physical anguish.


ASHER: Joining us live now is Nic Robertson in London, Becky Anderson in Doha.

Becky, let me start with you because this is monumental. For those five Americans, this is a monumental day for them and their families. And of

course, how could any of us forget that unprecedented interview that Siamak Namazi gave to our Christiane Amanpour.

Just walk us through what the feeling is like on the ground right now -- Becky.

ANDERSON: Well, it's the day that these US detainees probably imagined would never come because this has been years in the making, this deal.


ANDERSON: But they have, Siamak, for example, have been inside that notorious Evin Prison for nearly eight years. The other two identified

today are both incarcerated for five. Siamak was the longest held American in an Iranian prison.

So when they came off that Qatar flight today, around sort of late afternoon, Qatar time it landed, just on the tarmac behind me here to Doha

International Airport, the emotion was absolutely palpable.

This was a tough, complicated, complex deal involving many of America's partners and Joe Biden thanked those countries -- Switzerland and Seoul,

Qatar specifically, and Oman. Qatar, went through eight rounds of negotiations. Of course, the US and Iran aren't in direct talks, they are

not in direct negotiations. They have no direct contact.

So between Oman and Qatar, these rounds of negotiations, which sort of culminated in real momentum over the last sort of six or seven months,

resulted in what we had today. And really, it's an example on a day, and we should applaud this for its success, a day way, you can see that diplomacy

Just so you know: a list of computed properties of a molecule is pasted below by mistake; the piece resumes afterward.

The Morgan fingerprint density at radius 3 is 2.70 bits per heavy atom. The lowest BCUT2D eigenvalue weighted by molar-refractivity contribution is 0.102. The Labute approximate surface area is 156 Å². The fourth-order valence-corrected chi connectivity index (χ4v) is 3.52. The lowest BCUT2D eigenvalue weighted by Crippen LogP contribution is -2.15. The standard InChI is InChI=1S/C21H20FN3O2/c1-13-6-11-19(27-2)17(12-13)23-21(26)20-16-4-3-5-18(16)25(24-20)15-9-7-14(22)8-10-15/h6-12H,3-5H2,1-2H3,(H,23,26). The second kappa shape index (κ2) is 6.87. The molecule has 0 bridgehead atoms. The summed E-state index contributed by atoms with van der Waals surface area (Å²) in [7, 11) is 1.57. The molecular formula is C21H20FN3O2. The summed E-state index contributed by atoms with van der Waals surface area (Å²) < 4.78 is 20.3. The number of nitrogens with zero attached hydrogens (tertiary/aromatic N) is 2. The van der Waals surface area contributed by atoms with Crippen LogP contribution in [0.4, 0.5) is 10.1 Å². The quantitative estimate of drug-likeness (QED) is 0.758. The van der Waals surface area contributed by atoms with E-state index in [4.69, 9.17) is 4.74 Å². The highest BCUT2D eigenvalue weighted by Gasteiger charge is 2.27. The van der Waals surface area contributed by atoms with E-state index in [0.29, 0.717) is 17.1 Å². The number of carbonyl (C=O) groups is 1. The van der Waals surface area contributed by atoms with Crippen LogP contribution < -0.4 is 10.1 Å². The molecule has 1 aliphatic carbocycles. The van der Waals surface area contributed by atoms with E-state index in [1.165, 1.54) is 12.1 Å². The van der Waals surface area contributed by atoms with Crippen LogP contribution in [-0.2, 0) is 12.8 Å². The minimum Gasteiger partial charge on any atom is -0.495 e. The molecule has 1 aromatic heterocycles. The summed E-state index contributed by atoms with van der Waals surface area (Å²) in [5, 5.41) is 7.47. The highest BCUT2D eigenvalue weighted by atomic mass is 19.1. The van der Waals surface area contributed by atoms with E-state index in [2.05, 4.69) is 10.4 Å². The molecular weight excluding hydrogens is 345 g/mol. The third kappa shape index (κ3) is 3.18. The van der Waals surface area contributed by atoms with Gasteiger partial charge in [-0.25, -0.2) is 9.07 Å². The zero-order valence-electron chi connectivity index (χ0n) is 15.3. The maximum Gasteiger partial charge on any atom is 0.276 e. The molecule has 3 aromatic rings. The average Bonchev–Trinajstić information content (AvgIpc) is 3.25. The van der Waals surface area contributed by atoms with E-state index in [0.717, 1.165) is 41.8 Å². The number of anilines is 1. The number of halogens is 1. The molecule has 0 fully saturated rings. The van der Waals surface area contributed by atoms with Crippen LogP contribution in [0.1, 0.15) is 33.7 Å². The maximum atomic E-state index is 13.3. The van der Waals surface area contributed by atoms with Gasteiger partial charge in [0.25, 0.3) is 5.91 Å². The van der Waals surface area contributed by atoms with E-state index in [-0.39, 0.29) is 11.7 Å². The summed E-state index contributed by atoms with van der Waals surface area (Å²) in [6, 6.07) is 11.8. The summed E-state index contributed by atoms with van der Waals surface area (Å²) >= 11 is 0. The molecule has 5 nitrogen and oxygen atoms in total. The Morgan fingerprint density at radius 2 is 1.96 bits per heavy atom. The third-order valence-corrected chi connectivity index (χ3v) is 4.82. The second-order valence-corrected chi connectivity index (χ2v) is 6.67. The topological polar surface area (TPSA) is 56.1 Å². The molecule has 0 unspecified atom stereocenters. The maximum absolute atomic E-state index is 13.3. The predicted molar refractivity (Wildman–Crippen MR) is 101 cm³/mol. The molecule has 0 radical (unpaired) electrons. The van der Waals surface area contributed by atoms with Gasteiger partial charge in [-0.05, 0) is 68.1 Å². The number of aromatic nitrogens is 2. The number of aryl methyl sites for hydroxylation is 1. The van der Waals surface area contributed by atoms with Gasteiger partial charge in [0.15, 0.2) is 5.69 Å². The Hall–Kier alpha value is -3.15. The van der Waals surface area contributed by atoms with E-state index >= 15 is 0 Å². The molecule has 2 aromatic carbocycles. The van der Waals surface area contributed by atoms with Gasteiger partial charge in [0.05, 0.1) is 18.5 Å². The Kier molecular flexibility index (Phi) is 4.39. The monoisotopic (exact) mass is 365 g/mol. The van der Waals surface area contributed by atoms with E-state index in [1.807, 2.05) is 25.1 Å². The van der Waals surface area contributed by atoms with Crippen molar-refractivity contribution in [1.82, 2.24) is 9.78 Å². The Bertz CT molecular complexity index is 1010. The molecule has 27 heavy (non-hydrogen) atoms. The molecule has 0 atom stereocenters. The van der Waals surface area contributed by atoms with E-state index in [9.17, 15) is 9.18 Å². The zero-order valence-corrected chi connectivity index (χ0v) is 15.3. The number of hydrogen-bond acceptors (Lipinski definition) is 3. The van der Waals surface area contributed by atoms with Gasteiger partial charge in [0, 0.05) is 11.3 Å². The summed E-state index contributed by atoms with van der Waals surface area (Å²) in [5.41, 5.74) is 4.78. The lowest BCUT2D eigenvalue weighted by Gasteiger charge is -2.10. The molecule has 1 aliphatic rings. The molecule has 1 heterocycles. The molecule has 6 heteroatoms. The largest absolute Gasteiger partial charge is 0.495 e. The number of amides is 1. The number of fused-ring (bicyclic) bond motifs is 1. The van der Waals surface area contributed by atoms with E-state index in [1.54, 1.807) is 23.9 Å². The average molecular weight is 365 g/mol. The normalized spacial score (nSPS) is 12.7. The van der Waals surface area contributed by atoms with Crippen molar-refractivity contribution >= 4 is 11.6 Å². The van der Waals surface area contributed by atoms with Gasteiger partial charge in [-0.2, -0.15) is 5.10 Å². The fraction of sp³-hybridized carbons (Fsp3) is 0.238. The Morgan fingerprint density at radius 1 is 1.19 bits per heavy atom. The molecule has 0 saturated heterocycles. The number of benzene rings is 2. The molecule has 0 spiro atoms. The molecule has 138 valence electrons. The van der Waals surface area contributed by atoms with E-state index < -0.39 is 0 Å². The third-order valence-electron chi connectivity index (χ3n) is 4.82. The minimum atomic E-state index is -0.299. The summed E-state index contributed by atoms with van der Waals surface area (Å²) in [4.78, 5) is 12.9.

can still work.

Does this mean that the US will start re-engaging with Iran anytime soon? No, absolutely not, and they've made that point. And they've said that

today, they say they still consider Tehran an adversary, they still consider that Iran is a sponsor of state terrorism.

So you know, this is a small part. This deal started off as very ranging. It included the nuclear talks, et cetera, but this deal ended up just being

about US detainees wrongfully detained in Iran, which this Biden administration has said alongside those who are wrongly detained in other

countries, including Russia, they've made it an absolute priority, that they will get these people home.

And today, Zain, we saw the results of that. Those detainees have now left Doha, they are on their way home. They will be in Washington, in the hours

to come. And there, they will, once again, get to hug their family and their friends -- Zain.

ASHER: I mean, it's just an incredible day, isn't it, Becky?

Nic, let me bring you in because the terms of this deal and Becky sort of intimated at this, she touched on this, the terms of this deal has

generated quite a bit of criticism. Obviously, $6 billion freed up from Seoul traveling to essentially, transfer to rather Switzerland and of

course, Qatar.

We know that the Americans are basically saying, listen, this money is only going to be used for humanitarian purposes, but it's not exactly that

simple, isn't it?

NIC ROBERTSON, CNN INTERNATIONAL DIPLOMATIC EDITOR: No, it isn't, and I think there are a couple of things to unpack here, and one Becky tells us

very precisely here that there were real efforts to try to bring the negotiations, these conversations that began so long ago, to involve the

Iran nuclear deal back from 2015. They weren't able to do that, so that tells you how troubled the relationship is, that the only thing that they

could work on was this point.

And this is, I think re-emphasized earlier today, when we heard from the White House saying they were putting more sanctions on Iran's Intelligence